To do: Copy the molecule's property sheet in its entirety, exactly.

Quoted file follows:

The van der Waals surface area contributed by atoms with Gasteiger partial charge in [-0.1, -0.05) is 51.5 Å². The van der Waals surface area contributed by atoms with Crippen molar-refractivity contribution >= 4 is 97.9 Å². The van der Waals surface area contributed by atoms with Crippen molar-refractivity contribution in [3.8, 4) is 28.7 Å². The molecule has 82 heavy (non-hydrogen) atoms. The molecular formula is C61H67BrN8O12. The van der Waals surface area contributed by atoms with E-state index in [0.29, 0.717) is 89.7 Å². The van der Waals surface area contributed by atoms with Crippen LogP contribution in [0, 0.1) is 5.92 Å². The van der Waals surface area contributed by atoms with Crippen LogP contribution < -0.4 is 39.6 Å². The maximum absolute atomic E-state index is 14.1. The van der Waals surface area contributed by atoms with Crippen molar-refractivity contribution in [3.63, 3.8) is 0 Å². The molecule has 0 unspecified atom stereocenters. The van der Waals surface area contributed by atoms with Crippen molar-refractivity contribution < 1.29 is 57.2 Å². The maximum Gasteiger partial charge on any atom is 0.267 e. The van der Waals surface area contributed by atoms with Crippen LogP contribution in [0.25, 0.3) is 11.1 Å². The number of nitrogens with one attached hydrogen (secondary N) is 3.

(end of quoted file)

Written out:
The van der Waals surface area contributed by atoms with Gasteiger partial charge in [-0.1, -0.05) is 51.5 Å². The van der Waals surface area contributed by atoms with Crippen molar-refractivity contribution >= 4 is 97.9 Å². The van der Waals surface area contributed by atoms with Crippen molar-refractivity contribution in [3.8, 4) is 28.7 Å². The molecule has 82 heavy (non-hydrogen) atoms. The molecular formula is C61H67BrN8O12. The van der Waals surface area contributed by atoms with E-state index in [0.29, 0.717) is 89.7 Å². The van der Waals surface area contributed by atoms with Crippen LogP contribution in [0, 0.1) is 5.92 Å². The van der Waals surface area contributed by atoms with Crippen LogP contribution < -0.4 is 39.6 Å². The maximum absolute atomic E-state index is 14.1. The van der Waals surface area contributed by atoms with Crippen molar-refractivity contribution in [3.63, 3.8) is 0 Å². The molecule has 0 unspecified atom stereocenters. The van der Waals surface area contributed by atoms with Crippen molar-refractivity contribution < 1.29 is 57.2 Å². The maximum Gasteiger partial charge on any atom is 0.267 e. The van der Waals surface area contributed by atoms with Crippen LogP contribution in [0.25, 0.3) is 11.1 Å². The number of nitrogens with one attached hydrogen (secondary N) is 3.